Furthermore, the harmattan period is here. This will be followed by the planting seasons. This is the period of heightened insecurity and farmers-herders’ bloody clashes. These are the periods when relative peace recorded during the yuletide season would give way to rancour and violence. It is commendable that the President had reiterated in his letter the resolve against insecurity. It is quite impressive for the President to give assurances that the “Federal Government will continue to work with State Governors, neighbouring states and our international partners to tackle the root causes of violent extremism and the networks that help finance and organise terror”.  One expects a radical change against all forms of banditry.

It is quite expected that our President with this resolve would give strong backings to the establishment of State Police who use their native intelligence as leverage in combating crimes. Beyond this, the President should fulfill the promise of equipping the men and women of the force with the necessary weaponry to beat the enemies of the State to their faces. One therefore hopes to see researches that would unearth the sponsors of wickedness in Nigeria, and bring such to book. Be that as it may, the President had vowed to protect the human rights of all, so we expect orders from his table that would curb the issues of brutal harassments, perpetrated by men in uniforms all over the nation. A fulfillment of this promise would enhance the attractiveness of Nigeria to local and international business organisations who would be willing to invest in Nigeria without fear of molestation, kidnapping, official marauders and death.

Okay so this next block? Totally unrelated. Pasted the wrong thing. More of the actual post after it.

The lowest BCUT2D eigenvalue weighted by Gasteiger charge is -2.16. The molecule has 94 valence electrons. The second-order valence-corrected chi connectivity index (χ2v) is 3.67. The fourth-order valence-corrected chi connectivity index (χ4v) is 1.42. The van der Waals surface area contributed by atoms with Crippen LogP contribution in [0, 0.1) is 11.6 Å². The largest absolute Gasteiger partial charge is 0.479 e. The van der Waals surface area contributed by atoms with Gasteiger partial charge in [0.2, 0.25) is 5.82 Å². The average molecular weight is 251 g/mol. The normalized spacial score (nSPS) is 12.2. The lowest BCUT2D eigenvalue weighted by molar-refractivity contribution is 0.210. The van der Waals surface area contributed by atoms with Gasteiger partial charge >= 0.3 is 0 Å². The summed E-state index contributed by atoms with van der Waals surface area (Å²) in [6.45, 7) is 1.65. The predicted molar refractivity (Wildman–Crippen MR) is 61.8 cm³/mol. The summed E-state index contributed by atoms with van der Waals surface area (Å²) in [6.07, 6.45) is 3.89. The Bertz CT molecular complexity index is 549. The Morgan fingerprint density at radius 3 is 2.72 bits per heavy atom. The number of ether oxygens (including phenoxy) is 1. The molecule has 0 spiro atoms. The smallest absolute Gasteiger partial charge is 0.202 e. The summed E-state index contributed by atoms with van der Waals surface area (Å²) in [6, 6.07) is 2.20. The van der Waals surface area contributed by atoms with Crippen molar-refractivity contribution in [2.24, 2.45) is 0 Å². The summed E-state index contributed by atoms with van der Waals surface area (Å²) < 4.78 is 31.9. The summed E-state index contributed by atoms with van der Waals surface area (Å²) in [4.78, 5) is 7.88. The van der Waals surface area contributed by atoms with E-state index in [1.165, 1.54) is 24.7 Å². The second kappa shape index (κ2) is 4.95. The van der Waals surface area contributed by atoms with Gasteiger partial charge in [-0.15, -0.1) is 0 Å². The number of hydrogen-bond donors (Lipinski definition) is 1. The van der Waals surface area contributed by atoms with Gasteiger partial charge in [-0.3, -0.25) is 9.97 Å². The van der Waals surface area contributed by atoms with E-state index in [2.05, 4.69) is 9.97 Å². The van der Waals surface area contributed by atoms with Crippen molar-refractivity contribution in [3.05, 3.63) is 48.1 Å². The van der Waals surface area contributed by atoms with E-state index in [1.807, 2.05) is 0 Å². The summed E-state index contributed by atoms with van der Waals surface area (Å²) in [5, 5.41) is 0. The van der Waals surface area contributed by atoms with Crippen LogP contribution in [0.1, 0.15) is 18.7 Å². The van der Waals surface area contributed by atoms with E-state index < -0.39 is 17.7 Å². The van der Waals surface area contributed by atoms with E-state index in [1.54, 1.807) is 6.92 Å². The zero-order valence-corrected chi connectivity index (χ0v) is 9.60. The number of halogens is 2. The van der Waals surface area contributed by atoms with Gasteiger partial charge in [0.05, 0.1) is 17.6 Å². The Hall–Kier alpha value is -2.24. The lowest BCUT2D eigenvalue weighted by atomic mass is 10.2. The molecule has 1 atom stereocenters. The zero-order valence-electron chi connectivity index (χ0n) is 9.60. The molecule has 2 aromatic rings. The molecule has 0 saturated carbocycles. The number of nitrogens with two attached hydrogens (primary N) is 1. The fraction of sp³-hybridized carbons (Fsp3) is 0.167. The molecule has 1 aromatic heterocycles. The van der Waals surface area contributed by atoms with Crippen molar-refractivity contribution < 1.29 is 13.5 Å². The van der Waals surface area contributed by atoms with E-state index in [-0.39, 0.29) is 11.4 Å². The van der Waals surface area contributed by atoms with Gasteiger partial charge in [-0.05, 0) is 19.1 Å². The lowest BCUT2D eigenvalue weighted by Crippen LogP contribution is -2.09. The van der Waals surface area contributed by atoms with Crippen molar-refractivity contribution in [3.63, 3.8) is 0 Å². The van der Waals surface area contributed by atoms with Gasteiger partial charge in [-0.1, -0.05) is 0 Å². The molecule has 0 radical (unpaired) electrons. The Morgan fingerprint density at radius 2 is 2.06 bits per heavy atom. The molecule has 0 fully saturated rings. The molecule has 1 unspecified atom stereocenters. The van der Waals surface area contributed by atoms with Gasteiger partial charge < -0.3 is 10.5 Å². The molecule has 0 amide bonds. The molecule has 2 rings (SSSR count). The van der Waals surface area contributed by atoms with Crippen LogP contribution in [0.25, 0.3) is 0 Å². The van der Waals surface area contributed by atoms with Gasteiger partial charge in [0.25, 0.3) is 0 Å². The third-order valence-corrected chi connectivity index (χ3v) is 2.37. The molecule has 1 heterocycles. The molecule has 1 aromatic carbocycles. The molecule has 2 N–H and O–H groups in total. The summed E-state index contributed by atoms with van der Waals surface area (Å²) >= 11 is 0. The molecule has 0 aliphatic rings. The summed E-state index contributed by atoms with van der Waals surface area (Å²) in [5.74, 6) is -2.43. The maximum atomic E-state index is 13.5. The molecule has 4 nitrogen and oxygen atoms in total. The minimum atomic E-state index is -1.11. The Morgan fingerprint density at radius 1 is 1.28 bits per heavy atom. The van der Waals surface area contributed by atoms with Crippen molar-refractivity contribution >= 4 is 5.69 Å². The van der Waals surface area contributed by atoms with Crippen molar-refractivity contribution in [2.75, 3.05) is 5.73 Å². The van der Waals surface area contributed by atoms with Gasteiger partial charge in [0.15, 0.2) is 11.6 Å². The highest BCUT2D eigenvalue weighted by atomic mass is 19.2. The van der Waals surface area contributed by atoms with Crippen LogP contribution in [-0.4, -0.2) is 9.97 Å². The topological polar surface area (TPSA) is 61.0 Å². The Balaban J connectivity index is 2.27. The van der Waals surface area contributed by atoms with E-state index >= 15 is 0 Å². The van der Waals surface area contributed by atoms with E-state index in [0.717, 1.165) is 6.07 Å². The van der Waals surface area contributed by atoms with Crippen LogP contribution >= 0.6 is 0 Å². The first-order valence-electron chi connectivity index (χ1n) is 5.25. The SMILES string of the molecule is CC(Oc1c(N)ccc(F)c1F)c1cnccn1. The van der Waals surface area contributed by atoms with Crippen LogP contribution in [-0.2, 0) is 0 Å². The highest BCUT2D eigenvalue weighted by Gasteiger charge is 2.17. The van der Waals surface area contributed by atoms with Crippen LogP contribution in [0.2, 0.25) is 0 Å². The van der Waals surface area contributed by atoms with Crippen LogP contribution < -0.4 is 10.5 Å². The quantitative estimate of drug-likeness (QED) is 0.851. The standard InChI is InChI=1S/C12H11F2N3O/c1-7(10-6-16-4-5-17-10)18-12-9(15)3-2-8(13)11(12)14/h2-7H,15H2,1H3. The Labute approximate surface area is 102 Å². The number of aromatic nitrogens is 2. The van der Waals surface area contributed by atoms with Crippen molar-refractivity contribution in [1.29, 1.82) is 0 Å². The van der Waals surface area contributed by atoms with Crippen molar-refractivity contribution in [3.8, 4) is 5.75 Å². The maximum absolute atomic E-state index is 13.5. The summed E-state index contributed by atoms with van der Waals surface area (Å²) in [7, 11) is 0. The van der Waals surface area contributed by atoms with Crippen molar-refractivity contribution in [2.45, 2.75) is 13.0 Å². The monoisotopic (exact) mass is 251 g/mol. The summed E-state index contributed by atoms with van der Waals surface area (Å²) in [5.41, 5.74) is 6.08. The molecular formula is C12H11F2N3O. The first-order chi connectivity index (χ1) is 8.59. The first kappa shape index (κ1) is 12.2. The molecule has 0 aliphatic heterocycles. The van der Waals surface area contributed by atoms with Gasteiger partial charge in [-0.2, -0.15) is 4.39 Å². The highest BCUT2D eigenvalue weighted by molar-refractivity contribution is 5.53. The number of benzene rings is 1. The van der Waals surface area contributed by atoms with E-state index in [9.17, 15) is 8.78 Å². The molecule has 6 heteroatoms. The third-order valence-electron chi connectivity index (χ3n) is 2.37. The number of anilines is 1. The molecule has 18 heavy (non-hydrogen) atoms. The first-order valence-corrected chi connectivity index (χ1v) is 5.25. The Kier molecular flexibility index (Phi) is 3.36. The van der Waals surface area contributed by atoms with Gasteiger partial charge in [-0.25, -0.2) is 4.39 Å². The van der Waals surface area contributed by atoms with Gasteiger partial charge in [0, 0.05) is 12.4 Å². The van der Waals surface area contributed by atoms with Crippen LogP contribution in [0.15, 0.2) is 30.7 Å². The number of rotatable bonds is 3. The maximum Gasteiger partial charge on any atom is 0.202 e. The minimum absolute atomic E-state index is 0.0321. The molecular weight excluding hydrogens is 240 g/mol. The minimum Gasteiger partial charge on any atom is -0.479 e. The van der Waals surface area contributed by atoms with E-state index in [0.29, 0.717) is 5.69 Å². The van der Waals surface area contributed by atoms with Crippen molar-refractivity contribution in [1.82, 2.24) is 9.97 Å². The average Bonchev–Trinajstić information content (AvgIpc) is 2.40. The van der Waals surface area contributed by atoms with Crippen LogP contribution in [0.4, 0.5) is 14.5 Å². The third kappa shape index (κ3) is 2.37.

The promises made on the construction and completion of transportation projects, employment generation, and the assurance of good welfare packages for workers are encouraging and expected. Also the promise given that Nigerians would have better access to power this year is a promise that Nigerians would be happy that government sees to fruition. The Buhari led administration should not be seen to have raised the hopes of the compatriots only to dash it on the concrete of excuses.

While the President’s promissory notes on New Year’s Day was assuaging and full of hope to many depressed Nigerians, one needs to encourage the President and his team not to make this letter a mere media show. This letter is a New Year’s Resolution that must be achieved. A broken promise is a collapsed trust, and when followers can no longer trust the leaders, the thirst of revolution, not only in technology, but in the whole gamut of the society becomes the national anthem.

The Hope Owena Press
The Hope Owena Presshttp://www.thehopenewspaper.com
Owena Press Limited (Publisher of The Hope Newspaper), Akure